Widely acclaimed for his versatility, technological prowess and groove, Omar Hakim is one of the most successful drummers and session men of the past 40 years. Omar has collaborated with dozens of prominent artists including George Benson, Lionel Richie, Chaka Khan, Anita Baker, Bobby McFerrin, John Scofield, Urban Knights, Bruce Springsteen, Michael Jackson, Celine Dion, Jewel, J-Lo, D’Angelo, Mariah Carey, and Madonna to name a few, and has left his imprint on hundreds of recordings, including several under his own name.
Born in New York City to a musical family, Omar began playing the drums at five years old. By the age of ten he was performing publicly with his father Hasan Hakim, a trombone veteran of the Duke Ellington and Count Basie bands.
This period formulated Omar’s traditional and improvisational jazz drumming techniques, and built a strong foundation for his unique drumming style. His father’s friendship with John Coltrane enabled young Omar to spend time with Elvin Jones and Art Blakely, and at age 11 he studied with Clyde Lucas, master technician and Count Basie big band drummer.
Seeking to broaden his horizons (and implementing Duke Ellington’s theory that “there are only two types of music: good and bad”) Omar successfully branched out into other genres of music, in the process developing a career that bridged styles in a way that no other drummer before him had ever attempted.
He did his very first tour of the U.S. in 1974 (at age 15) with an artist named Jae Mason. The Jae Mason Group featured Denzil Miller on keyboards, Eddie Martinez on guitar and Larry Smith on bass, and opened for Hall and Oates, Sly and the Family Stone and other pop-rock stars from the era.
In 1975, Omar and Eddie Martinez answered a Village Voice classified ad looking for a drummer and guitarist. When he and Eddie arrived at the audition to their surprise and delight the successful singing group “Labelle” (feat. Patti Labelle, Nona Hendrix and Sarah Dash) was holding the auditions. Both were hired on the spot.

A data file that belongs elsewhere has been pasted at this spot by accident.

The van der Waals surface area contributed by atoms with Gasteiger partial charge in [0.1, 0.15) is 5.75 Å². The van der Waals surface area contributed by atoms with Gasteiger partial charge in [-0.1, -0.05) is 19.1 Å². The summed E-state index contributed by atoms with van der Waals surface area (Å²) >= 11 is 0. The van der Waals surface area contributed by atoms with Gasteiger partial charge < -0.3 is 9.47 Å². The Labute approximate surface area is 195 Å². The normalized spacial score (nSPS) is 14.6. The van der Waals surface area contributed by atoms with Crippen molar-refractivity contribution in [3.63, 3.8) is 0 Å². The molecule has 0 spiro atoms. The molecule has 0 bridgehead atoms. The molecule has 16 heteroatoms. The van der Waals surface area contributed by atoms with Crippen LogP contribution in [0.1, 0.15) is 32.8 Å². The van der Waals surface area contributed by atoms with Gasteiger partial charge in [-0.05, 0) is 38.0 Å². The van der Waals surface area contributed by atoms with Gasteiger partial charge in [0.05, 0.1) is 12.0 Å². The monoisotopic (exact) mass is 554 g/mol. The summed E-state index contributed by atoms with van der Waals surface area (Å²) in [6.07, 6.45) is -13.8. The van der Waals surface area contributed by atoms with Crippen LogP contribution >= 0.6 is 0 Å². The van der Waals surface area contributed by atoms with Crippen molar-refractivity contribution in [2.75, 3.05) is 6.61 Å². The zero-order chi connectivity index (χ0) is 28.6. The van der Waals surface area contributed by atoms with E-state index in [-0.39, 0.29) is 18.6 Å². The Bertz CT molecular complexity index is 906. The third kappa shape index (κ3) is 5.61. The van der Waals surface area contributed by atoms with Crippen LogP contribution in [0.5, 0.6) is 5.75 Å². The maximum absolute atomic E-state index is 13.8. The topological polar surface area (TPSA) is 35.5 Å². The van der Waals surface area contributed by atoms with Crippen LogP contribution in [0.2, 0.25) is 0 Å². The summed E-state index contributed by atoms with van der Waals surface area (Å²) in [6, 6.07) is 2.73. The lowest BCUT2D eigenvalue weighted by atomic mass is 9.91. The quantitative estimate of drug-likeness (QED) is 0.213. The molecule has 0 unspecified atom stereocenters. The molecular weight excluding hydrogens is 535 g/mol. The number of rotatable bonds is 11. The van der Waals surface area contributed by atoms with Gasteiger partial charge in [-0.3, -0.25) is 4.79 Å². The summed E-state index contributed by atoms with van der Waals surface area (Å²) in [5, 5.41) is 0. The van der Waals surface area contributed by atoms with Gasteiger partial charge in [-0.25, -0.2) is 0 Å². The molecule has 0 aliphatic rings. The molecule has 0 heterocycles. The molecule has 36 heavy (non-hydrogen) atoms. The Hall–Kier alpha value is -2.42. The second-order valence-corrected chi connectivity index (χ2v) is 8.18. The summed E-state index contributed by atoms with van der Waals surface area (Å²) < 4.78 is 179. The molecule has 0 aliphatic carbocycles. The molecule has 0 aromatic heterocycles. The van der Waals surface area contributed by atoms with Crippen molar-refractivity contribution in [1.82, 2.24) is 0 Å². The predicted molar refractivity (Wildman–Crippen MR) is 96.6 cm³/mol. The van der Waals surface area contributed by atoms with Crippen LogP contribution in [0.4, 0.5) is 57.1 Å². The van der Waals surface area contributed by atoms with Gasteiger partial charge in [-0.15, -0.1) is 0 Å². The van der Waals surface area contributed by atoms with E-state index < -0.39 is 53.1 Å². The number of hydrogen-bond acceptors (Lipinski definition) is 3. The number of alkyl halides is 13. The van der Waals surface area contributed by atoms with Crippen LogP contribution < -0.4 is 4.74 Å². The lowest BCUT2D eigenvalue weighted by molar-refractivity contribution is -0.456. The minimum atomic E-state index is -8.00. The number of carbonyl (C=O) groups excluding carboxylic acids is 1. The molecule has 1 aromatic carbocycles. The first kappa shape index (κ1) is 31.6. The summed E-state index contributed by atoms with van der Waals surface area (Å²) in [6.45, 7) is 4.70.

It was during these years that he befriended several other gifted musicians that he would collaborate with during the 70’s and beyond, including Nile Rogers, Marcus Miller, Donald Blackman, Victor Bailey, Tom Brown, Hugh Masakela, Bobby Francheschini, Jerry Brooks, Abdul Zuhri, Weldon Irvine, Barry “Sunjohn” Johnson, Bobby Broom, just to name a few.
Just 21 years old in 1980, young Omar’s star was on the rise, with his reputation growing quickly in New York City circles and beyond. His high school buddy and dear friend Marcus Miller introduced him to vibraphone master and producer Mike Manieri, who had just finished producing the “Tochika” album for Japanese virtuoso guitarist Kazumi Watanabe. The two drummers featured on the album (Peter Erskine and Steve Jordan) were not available for a Japanese tour in the spring of 1980, but thanks to Marcus, Manieri took a chance and hired Omar. After seeing his versatility, Manieri (who was also producing Carly Simon) hired Omar to play in her touring band in 1980. He went on to record and tour with Gil Evans’ Big Band, David Sanborn and many others. Soon after he joined the groundbreaking fusion band “Weather Report,” a job he would keep permanently until the band’s breakup in 1985. Besides the three albums he recorded with Weather Report, Omar was also tapped by old friend (and producer extraordinaire) Nile Rogers to play on David Bowie’s epic return to the pop charts, 1983’s “Let’s Dance.”